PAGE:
Computer Vision: A Key Concept to Solve Many Problems Related to Image Data
This article was published as a part of the Data Science Blogathon.
Computer Vision is evolving from the emerging stage and the result is incredibly useful in various applications. It is in our mobile phone cameras which are able to recognize faces. It is available in self-driving cars to recognize traffic signals, signs, and pedestrians. Also, it is in industrial robots to monitor problems and navigating around co-workers.
The main purpose of Computer Vision is to make computers see and clarify the world like humans or maybe better than us. Computer Vision often uses programming languages like C++, Python, and MATLAB. It is an important technique for Augmented Reality. The Popular Computer Vision tools needed to learn is OpenCV, Tensorflow, Gpu, YOLO, Keras, etc., The field of Computer Vision heavily includes concepts from areas like Digital Signal Processing, Neuroscience, Image Processing, Pattern Recognition, Machine Learning (ML), Robotics, and Artificial Intelligence (AI).
Here I am going to explain the detailed structure of “Computer Vision Pipeline”.
Before going to that let’s understand what exactly Computer Vision is:
Computer vision is the field of having a computer understand and label what is present in an image.
For example, look at the image given below:
From the above image, To interpret what a Dress is or what a shoe is, It’s not easy to elaborate about clothing who had never seen it before. It’s the same problem with Computer Vision.
To solve the problem, we need to use a lot of pictures of clothing, shoes, and handbags and tell the computer what’s that picture is, and then have the computer figure out the patterns that give you the difference between a dress, shoe, shirt, and handbags.
Computer Vision Applications:
Computer Vision has been used widely in various sectors. Here are a few examples:
Recognize objects and behavior
Medical Image Analysis & Diagnosis
Computer Vision Pipeline:
A Computer Vision Pipeline is a series of steps that most computer vision applications will go through. Many vision applications start by acquiring images and data, then processing that data, performing some analysis and recognition steps, then finally performing an action.
The General Pipeline is pictured below:
To know how practically pipelining works. Let us see for Facial Recognition Pipeline as follows:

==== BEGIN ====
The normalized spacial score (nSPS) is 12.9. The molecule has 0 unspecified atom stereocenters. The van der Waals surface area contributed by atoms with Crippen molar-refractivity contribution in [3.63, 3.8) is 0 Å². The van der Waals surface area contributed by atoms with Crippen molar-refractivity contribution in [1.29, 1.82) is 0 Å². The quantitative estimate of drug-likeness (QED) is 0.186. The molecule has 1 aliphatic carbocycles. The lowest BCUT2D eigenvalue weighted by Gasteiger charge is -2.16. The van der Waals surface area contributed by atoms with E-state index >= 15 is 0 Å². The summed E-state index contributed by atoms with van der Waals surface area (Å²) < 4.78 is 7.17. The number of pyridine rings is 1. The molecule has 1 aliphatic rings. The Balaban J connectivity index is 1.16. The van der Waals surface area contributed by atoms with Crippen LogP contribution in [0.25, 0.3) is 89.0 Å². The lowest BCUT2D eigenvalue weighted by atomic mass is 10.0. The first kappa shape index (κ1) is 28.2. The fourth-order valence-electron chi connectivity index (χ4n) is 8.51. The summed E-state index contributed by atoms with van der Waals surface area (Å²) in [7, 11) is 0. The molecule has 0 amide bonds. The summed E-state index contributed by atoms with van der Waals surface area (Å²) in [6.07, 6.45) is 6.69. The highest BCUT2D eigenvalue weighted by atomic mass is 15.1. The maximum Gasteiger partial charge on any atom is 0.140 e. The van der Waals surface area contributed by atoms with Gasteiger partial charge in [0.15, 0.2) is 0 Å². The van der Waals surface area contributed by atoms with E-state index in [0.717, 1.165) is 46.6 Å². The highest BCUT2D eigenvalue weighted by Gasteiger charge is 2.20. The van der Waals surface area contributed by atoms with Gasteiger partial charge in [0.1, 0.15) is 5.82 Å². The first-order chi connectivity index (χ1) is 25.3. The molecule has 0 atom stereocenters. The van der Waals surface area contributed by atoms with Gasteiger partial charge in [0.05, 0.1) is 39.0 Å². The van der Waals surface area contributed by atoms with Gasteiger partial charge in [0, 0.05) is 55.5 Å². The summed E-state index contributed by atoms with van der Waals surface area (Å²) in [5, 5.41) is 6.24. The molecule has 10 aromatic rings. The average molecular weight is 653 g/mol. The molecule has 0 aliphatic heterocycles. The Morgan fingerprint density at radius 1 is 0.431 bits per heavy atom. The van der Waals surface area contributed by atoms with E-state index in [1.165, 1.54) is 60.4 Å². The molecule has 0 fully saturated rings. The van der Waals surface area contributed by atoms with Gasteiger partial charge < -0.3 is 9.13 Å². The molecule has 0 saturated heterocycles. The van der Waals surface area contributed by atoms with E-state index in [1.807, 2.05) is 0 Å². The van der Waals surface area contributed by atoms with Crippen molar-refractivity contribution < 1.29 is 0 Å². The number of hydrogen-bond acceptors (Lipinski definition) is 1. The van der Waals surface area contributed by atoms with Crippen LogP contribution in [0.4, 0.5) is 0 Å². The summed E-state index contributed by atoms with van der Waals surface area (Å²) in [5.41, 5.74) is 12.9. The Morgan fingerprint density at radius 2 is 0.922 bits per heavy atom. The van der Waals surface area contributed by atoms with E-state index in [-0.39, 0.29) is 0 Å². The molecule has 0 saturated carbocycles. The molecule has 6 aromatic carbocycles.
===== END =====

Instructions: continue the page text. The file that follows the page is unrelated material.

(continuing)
The main step or first step is all about standardizing Data. So Let’s know about Standardizing Data.
Pre-processing images is all about standardizing input images so that you can move further along the pipeline and analyze images in the same way. In machine learning tasks, the pre-processing step is often one of the most important.
For example, imagine that you have created a simple algorithm to distinguish between red roses and other flowers:
The algorithm counts up the number of red pixels in a given image and if there are enough of them, it classifies as a red rose. In this example, we are just extracting a color feature.
Note: If the images are different sizes or even cropped differently then this counting tactic will likely fail! So it is essential to pre-process the images so that they are standardized before they move along the pipeline.
Images as Numerical Data:
Every pixel in an image is just a numerical value and we can also change these pixel values. We can multiply every single one by a scalar to change how bright the image is, we can shift each pixel value to the right, and many more operations.
Treating images as grids of numbers is the basis for many image processing techniques. Most color and shape transformations are done just by mathematically operating on an image and changing it pixel by pixel.
Training a neural network:
To train a neural network, we typically provide sets of labeled images, which we can compare to the predicted output label or recognition measurements. The neural network then monitors any errors it makes and corrects for them by modifying how it finds and prioritizes patterns and differences among the image data.
Gradient Descent is a mathematical way to minimize errors in neural networks.
a = Activation function
W = weights in CNN
J = Loss function
Alpha = Learning rate
y = ground truth
y = Prediction
k = Number of iteration
Convolutional neural networks are a specific type of neural network that is commonly used in computer vision applications. They learn to recognize patterns among a given set of images.
To refer to a few more articles, Follow the mentioned link below: